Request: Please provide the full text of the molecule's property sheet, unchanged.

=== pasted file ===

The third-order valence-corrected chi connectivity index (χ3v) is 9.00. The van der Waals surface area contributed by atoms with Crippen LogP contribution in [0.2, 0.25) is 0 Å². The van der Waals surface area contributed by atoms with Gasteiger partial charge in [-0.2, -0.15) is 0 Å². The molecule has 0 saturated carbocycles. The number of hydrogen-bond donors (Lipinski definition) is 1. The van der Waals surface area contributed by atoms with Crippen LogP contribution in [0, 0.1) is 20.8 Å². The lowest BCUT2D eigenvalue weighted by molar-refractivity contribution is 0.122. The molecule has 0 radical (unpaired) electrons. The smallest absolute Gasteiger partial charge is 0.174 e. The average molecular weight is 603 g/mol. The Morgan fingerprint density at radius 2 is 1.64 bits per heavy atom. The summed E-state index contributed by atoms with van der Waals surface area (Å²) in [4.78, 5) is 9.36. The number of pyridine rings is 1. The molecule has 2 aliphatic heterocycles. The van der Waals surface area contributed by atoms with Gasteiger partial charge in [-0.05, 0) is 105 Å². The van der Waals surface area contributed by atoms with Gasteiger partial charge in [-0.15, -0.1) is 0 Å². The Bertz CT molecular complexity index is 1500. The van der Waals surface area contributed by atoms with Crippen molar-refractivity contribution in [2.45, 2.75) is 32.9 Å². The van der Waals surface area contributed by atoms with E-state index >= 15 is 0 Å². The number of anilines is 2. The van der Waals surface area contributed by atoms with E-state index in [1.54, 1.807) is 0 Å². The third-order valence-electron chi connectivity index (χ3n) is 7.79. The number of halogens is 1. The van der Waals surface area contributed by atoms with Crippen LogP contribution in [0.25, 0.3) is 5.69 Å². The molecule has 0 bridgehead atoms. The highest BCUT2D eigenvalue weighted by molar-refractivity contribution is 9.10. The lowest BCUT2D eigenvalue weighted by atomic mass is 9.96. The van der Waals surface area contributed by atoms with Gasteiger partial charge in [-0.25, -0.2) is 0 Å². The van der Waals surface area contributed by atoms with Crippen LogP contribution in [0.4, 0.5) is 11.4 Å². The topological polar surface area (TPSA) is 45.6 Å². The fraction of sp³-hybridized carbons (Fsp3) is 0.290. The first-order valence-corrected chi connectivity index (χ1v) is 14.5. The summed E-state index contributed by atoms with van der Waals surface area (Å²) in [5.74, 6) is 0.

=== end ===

The third-order valence-corrected chi connectivity index (χ3v) is 9.00. The van der Waals surface area contributed by atoms with Crippen LogP contribution in [0.2, 0.25) is 0 Å². The van der Waals surface area contributed by atoms with Gasteiger partial charge in [-0.2, -0.15) is 0 Å². The molecule has 0 saturated carbocycles. The number of hydrogen-bond donors (Lipinski definition) is 1. The van der Waals surface area contributed by atoms with Crippen LogP contribution in [0, 0.1) is 20.8 Å². The lowest BCUT2D eigenvalue weighted by molar-refractivity contribution is 0.122. The molecule has 0 radical (unpaired) electrons. The smallest absolute Gasteiger partial charge is 0.174 e. The average molecular weight is 603 g/mol. The Morgan fingerprint density at radius 2 is 1.64 bits per heavy atom. The summed E-state index contributed by atoms with van der Waals surface area (Å²) in [4.78, 5) is 9.36. The number of pyridine rings is 1. The molecule has 2 aliphatic heterocycles. The van der Waals surface area contributed by atoms with Gasteiger partial charge in [-0.05, 0) is 105 Å². The van der Waals surface area contributed by atoms with Gasteiger partial charge in [-0.15, -0.1) is 0 Å². The Bertz CT molecular complexity index is 1500. The van der Waals surface area contributed by atoms with Crippen molar-refractivity contribution in [2.45, 2.75) is 32.9 Å². The van der Waals surface area contributed by atoms with E-state index >= 15 is 0 Å². The number of anilines is 2. The van der Waals surface area contributed by atoms with E-state index in [1.54, 1.807) is 0 Å². The third-order valence-electron chi connectivity index (χ3n) is 7.79. The number of halogens is 1. The van der Waals surface area contributed by atoms with Crippen LogP contribution in [0.25, 0.3) is 5.69 Å². The molecule has 0 bridgehead atoms. The highest BCUT2D eigenvalue weighted by molar-refractivity contribution is 9.10. The lowest BCUT2D eigenvalue weighted by atomic mass is 9.96. The van der Waals surface area contributed by atoms with Gasteiger partial charge in [-0.25, -0.2) is 0 Å². The van der Waals surface area contributed by atoms with Crippen LogP contribution in [0.4, 0.5) is 11.4 Å². The topological polar surface area (TPSA) is 45.6 Å². The fraction of sp³-hybridized carbons (Fsp3) is 0.290. The first-order valence-corrected chi connectivity index (χ1v) is 14.5. The summed E-state index contributed by atoms with van der Waals surface area (Å²) in [5.74, 6) is 0.